Figure 11 shows the standard deviation of vertical velocity at 625 hPa level for the innermost domain, for the 4 major sets of runs with 12, 6, and 3 km resolution. At 12 km resolution, the maximum vertical velocity is mostly associated with large-scale topographic lifting over northern Arizona where the highest peaks of mountains in Arizona are located. Over there, most of the precipitation in winter is snow such that the maximum vertical velocity does not correspond to maximum liquid-form rainfall, which is located in central Arizona. For the two cases with 6 km and especially the case with 3 km resolution, we begin to see more fine structures of vertical velocity over the mountainous central Arizona and a hint of northeast-southwest-oriented streaks in southern Arizona. Those streaks are consistent with a similar structure in rainfall (see Figure 3(d)). They likely reflect the impact of fine topography on rainfall in this region. They become even more prominent in the 3 km run. The contrast between 3 km and 12 km runs in Figure 11 is significant. The aforementioned streaks in the 3 km runs are almost absent in the 12 km runs. The change in the characteristics of vertical velocity with resolution shown here is consistent with the changes in the intensity and patterns of rainfall in Figures 2 and 3. The maps in Figure 11 are based on the vertical velocity at original model grids, that is, the standard deviation in Figure 11(a) is on 12 km grid, and that in Figure 11(d) is on 3 km grid, and so on. However, even after coarse-graining the vertical velocity fields of the 6 km and 3 km runs to the 12 km grid, the qualitative differences among the 4 runs described previously remain true (not shown).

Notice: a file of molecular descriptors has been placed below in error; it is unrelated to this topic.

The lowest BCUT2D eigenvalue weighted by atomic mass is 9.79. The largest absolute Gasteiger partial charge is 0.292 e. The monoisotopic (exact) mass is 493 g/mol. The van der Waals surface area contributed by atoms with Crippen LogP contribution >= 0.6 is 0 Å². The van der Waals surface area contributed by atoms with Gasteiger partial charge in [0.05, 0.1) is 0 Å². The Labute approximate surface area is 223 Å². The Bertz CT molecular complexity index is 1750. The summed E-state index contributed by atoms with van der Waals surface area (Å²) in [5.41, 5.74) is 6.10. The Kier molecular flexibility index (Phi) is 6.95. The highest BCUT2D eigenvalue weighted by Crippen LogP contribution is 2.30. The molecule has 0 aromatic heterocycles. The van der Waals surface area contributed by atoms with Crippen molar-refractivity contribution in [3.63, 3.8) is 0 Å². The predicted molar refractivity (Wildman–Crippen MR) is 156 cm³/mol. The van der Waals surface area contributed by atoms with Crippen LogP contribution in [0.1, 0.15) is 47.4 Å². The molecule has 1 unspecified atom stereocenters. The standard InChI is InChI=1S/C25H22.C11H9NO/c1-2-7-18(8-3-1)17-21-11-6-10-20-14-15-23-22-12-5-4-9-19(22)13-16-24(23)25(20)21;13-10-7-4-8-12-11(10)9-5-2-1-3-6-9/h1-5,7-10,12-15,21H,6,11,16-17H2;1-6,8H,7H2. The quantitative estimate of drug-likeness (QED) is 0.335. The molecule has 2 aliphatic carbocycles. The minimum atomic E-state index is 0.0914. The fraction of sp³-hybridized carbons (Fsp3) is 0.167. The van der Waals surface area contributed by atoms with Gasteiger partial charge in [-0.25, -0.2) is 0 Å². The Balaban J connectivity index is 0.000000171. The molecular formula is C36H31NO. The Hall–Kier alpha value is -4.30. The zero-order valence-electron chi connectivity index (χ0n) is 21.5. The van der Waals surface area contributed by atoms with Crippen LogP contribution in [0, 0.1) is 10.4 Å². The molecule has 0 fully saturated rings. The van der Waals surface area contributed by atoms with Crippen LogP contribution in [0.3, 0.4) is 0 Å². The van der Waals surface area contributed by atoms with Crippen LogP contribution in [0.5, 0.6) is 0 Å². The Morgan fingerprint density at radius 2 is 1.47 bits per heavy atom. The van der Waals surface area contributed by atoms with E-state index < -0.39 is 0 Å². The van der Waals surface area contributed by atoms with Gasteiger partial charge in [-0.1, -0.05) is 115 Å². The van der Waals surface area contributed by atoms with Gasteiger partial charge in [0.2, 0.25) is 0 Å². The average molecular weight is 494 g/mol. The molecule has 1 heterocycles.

This study investigated the dependence of simulated rainfall on the model resolution in a series of climate downscaling experiments for Arizona for the cold season. It is found that the winter seasonal mean rainfall for different subdomains of Arizona increases substantially with the refinement of horizontal resolution from 12 to 6 km. This conclusion holds regardless of whether the subgrid-scale cumulus parameterization is turned on or off in the 6 km run. At that resolution, twin experiments with convective scheme turned on and off produced approximately the same amount of rainfall for Arizona and its subdomains. When cumulus parameterization is turned off, the rainfall produced by grid-scale processes increases to compensate for the absence of the contribution from (parameterized) subgrid-scale convection. A further refinement of the grid size to 3 km leads to relatively minor changes in the seasonal mean rainfall, indicating numerical convergence at this scale. However, a comparison with the observed seasonal mean rainfall from the PRISM data revealed that the rainfall simulated by the 6 km and 3 km runs is excessive, while that produced by the 12 km grid simulations is closer to observation. A plausible interpretation is that when WRF was first developed, the benchmark simulations used to fine tune the model against observation were run at a considerably coarser resolution than our 3 or 6 km. Then, a greater deviation from observation can possibly be produced by the runs with a refined resolution if the parameterization schemes for rainfall in the model are not resolution independent.